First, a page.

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If there is a sales phenomenon in today’s motoring world, it has to be the vehicle type commonly known as a ‘crossover’. This name is given to vehicles that offer the versatility of a boxy station wagon, higher than normal road clearance, sedan-like ride and handling and, more often than not, some sort of  all-wheel drive system. 

In the 1970s, Subaru predicted a demand for this type of vehicle and added a part-time 4wd setup to their compact little wagon. It proved to be very successful; particularly with people who lived above the winter snowline, or in places where traction was a problem. 

But it was the (now defunct) American Motors Corporation that developed the first genuine ‘crossover’. Named ‘Eagle’ this line of vehicles offered sedan levels of comfort, the grunt of a low-stressed 258 six-cylinder, automatic transmission, power steering, reasonable rough-ground clearance, and full-time 4wd - courtesy of a British-designed, Chrysler-built system. 

The Eagle was based on the AMC Concord platform. To accommodate the extra driveline bits, the wheelbase was lengthened slightly and the body was raised by several inches. Plastic flares where added to fill the gap between the 15-inch rubber and the higher wheel openings. 

Released in 1980, early sales of the Eagle proved to be a reasonable success story for the ailing AMC. And it needed to be. At the end of the 1970s, sales of its Jeep models were starting to decline, as talk of an international oil shortage gathered pace. Buyers still needed power; but not necessarily in the form of a full-sized, truck-framed vehicle like the Wagoneer.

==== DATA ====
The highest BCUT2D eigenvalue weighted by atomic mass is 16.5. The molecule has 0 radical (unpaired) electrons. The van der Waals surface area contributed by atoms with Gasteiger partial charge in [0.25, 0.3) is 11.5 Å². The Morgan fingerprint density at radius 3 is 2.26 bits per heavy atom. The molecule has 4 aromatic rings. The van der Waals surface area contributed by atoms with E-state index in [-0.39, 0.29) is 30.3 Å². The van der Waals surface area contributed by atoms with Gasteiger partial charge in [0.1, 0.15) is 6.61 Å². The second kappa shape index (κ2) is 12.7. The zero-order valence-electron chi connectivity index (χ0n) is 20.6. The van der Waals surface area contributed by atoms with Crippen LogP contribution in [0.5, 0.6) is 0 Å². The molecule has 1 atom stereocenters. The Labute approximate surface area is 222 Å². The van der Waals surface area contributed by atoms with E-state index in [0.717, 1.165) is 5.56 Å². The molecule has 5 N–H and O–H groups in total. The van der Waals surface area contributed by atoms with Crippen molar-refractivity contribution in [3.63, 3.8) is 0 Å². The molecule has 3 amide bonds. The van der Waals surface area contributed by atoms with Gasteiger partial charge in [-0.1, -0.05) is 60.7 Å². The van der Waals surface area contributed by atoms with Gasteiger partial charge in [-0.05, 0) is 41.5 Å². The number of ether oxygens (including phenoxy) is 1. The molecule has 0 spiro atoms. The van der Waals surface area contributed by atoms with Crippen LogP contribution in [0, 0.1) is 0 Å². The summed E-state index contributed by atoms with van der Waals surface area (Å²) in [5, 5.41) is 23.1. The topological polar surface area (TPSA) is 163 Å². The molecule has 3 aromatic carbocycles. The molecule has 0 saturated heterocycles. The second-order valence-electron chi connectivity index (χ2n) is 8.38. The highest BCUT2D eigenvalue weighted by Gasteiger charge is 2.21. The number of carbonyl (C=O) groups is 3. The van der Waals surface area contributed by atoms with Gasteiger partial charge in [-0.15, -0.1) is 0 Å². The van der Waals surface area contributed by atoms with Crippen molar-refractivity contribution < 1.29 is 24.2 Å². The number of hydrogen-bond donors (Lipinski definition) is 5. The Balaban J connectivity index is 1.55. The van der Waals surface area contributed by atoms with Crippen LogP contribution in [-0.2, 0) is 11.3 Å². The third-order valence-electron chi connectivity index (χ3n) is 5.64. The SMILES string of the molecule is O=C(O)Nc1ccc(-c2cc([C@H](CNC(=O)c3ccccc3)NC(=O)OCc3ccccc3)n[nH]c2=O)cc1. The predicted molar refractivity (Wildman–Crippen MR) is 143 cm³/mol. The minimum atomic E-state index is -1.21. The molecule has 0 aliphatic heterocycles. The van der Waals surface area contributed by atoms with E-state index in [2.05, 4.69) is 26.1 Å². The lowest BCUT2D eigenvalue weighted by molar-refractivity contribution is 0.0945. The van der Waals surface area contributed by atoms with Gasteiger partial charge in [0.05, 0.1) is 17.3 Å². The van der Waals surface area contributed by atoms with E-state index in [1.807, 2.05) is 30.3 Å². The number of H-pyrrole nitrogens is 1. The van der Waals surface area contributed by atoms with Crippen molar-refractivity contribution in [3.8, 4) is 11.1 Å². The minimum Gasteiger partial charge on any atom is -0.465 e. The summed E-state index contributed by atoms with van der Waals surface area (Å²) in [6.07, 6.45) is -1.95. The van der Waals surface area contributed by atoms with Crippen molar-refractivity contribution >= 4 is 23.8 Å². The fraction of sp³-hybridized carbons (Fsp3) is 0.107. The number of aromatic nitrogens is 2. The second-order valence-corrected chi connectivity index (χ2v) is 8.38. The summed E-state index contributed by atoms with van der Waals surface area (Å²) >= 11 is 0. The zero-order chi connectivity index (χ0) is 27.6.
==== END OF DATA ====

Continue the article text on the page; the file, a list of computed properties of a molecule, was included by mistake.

32,000 Eagles were sold in 1980, and sales peaked at 43,000 in 1981. However, even though offered in sedan and hatchback form - and in a variety of attractive trim levels - sales in later years began to wane. While the Eagle had filled a niche, it was AMC's own actions that would put the Eagle back in its nest – the 1984 release of the very compact, and capable, XJ Jeep Cherokee. 

Sales of the XJ Cherokee exceeded AMC’s wildest dreams. And the increased number of shoppers in dealer’s showrooms had an unexpected spin-off. Many people – who thought the XJ was too small – opted for the full-sized (22 year-old design) Jeep Wagoneer. The Eagle couldn’t compete with its beefier siblings and sales fell to a point where production was not economically feasible.The last Eagle was hatched December 1988. 

In retrospect, the concept of the Eagle was twenty years ahead of its time. If it was available today, with a sizeable amount of updating, it would probably capture more buyers than it did in the 1980s. 

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